Average erythema intensity (n = 3) +/−SEM
Time UV + SEM SEM +
Point UV UV + compound of UV SEM + compound of
Hours alone vehicle Formula (I) alone vehicle Formula (I)
48 0.3 0.33 0.21 0.08 0.07 0.04
52 0.58 0.67 0.21 0.14 0.18 0.04
55.5 1.5 1.25 0.67 0.29 0.31 0.18
71 1 1.17 0.67 0 0.36 0.27
75 1 1.04 0.38 0 0.44 1
77 0.67 1.17 0.54 0.14 0.36 0.21

[0106] The above results are significant when tested by student's t-test at individual inspection times. These results demonstrate that compositions containing compounds of the Formula (I) can be used in therapeutic treatment to prevent UV damage after sun exposure in humans.

EXAMPLE 4

[0107] The CHS reaction was carried out as in Example 2. Hairless albino Sh:HR-1 mice were divided into eight treatment groups as shown:

[0108] 1. base lotion+MED (UVB) for 3 days

[0109] 2. glucan (20%) in base lotion+1 MED (UVB) for 3 days

[0110] 3. Equol (2.5 uM) in base lotion+1 MED (UVB) for 3 days

[0111] 4. Equol (2.5uM)+glucan (20%) in base lotion+1 MED (UVB) for 3 days

[0112] 5. base lotion and no irradiation for three days (Control)

[0113] 6. glucan (20%) in base lotion and no irradiation for three days (Control)

[0114] 7. Equol (2.5 uM) in base lotion and no irradiation for three days (Control)

[0115] 8. Equol (2.5 uM)+glucan (20%) in base lotion and no irradiation for three days (Control)

[0116] On days 7 and 8 the mice were sensitised with 2% oxazolone in alcohol (100 ul/mouse). On day 14, the ears were challenged with 2% oxazolone (20 ul/mouse). On day 15, the ears were measured for skin fold thickness and suppression of chronic hypersensitivity. The results indicated that both glucan and equol were effective in decreasing the percentage suppression of chronic hypersensitivity and skin fold thickness, and that in combination they provided potentiated protection when compared to the control groups.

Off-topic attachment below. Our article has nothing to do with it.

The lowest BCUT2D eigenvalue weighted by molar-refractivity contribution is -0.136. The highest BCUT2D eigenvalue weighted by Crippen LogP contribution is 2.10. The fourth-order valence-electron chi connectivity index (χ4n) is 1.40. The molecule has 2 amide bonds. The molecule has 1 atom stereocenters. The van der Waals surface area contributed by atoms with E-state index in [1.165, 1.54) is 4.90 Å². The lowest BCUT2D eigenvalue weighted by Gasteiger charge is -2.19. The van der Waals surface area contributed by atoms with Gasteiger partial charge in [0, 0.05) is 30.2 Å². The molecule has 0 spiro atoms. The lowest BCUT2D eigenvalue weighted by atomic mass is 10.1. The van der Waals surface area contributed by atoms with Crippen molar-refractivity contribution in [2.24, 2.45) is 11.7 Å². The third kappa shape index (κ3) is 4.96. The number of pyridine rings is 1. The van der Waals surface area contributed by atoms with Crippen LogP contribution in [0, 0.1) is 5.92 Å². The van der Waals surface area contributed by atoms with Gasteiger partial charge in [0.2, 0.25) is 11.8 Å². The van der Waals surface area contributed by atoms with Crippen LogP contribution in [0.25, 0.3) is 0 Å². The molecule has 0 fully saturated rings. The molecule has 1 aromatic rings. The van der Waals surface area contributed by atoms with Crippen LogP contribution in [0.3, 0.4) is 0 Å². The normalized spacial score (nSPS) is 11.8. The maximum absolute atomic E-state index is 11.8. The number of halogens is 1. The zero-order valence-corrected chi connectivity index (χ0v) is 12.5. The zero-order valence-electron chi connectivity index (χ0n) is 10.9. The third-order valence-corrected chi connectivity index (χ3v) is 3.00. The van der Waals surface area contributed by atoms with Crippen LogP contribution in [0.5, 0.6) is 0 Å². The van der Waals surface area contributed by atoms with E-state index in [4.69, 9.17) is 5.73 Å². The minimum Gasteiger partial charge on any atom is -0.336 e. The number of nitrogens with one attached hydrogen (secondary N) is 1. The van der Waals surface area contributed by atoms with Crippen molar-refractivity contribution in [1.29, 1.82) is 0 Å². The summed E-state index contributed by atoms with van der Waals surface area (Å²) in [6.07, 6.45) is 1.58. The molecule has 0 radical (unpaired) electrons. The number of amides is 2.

Difference in skin fold
Lotion % Suppression of CHS thickness from day 1 (mm)
Base lotion only  41% 47.7
Glucan only 4.5% 25
Equol only   6% 29.8
Glucan + equol 2.5% 16.8

EXAMPLE 5

[0117] Hairless albino Sh:HR-1 mice were divided into two groups each containing 20 animals. The first group receiving red clover extract diet (prepared as described in WO 93/23069), and the second control group receiving a phytoestrogen free diet. Both groups received 1 minimal erythemal does of UVB light to stimulate the toxic effect of sunlight on the skin daily for 10 weeks. At weeks 11, 13, 14, 15, 16 and 17 the number of skin tumours on each animal were measured and calculated as tumour multiplicity, i.e. average number of tumours per mouse. The results showed a significant protection (p<0.05) against UVB induced carcinogenesis in mice fed a red clover diet after 17 weeks.

Time (weeks) From Tumour Multiplicity: Tumour Multiplicity:
Initial UVB Irradiation Control Red Clover
11 0 0
13 0.13 0.25
14 0.37 0.46
15 0.82 0.76
16 1.65 1.01
17 2.62 1.51

[0118] The same model is used with compositions containing compounds of the formula (I). Protection against UVB induced carcinogenesis is observed.

[0119] Throughout this specification, unless the context requires otherwise, the word “comprise”, or variations such as “comprises” or “comprising” or the term “includes” or variations thereof, will be understood to imply the inclusion of a stated element or integer or group of elements or integers but not the exclusion of any other element or integer or group of elements or integers. In this regard, in construing the claim scope, an embodiment where one or more features is added to any of claims is to be regarded as within the scope of the invention given that the essential features of the invention as claimed are included in such an embodiment.